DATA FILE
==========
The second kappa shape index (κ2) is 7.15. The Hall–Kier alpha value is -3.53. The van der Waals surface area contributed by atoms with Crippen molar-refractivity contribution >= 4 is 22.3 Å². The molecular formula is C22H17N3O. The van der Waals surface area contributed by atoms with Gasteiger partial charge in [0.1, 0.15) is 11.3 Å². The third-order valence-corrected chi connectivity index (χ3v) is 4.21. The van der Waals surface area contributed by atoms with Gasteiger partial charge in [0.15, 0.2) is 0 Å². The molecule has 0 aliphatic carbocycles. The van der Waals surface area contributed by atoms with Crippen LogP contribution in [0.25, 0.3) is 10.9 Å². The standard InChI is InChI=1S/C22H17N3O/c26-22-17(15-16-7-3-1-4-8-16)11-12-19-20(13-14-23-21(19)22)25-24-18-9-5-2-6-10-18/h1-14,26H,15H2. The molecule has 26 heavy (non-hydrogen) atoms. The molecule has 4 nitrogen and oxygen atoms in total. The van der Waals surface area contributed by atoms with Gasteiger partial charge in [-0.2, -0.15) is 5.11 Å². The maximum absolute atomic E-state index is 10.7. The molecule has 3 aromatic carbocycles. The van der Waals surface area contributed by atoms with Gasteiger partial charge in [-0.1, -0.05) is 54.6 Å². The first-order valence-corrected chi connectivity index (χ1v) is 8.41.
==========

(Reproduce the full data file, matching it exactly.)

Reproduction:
The second kappa shape index (κ2) is 7.15. The Hall–Kier alpha value is -3.53. The van der Waals surface area contributed by atoms with Crippen molar-refractivity contribution >= 4 is 22.3 Å². The molecular formula is C22H17N3O. The van der Waals surface area contributed by atoms with Gasteiger partial charge in [0.1, 0.15) is 11.3 Å². The third-order valence-corrected chi connectivity index (χ3v) is 4.21. The van der Waals surface area contributed by atoms with Gasteiger partial charge in [0.15, 0.2) is 0 Å². The molecule has 0 aliphatic carbocycles. The van der Waals surface area contributed by atoms with Crippen LogP contribution in [0.25, 0.3) is 10.9 Å². The standard InChI is InChI=1S/C22H17N3O/c26-22-17(15-16-7-3-1-4-8-16)11-12-19-20(13-14-23-21(19)22)25-24-18-9-5-2-6-10-18/h1-14,26H,15H2. The molecule has 26 heavy (non-hydrogen) atoms. The molecule has 4 nitrogen and oxygen atoms in total. The van der Waals surface area contributed by atoms with Gasteiger partial charge in [-0.2, -0.15) is 5.11 Å². The maximum absolute atomic E-state index is 10.7. The molecule has 3 aromatic carbocycles. The van der Waals surface area contributed by atoms with Gasteiger partial charge in [-0.1, -0.05) is 54.6 Å². The first-order valence-corrected chi connectivity index (χ1v) is 8.41.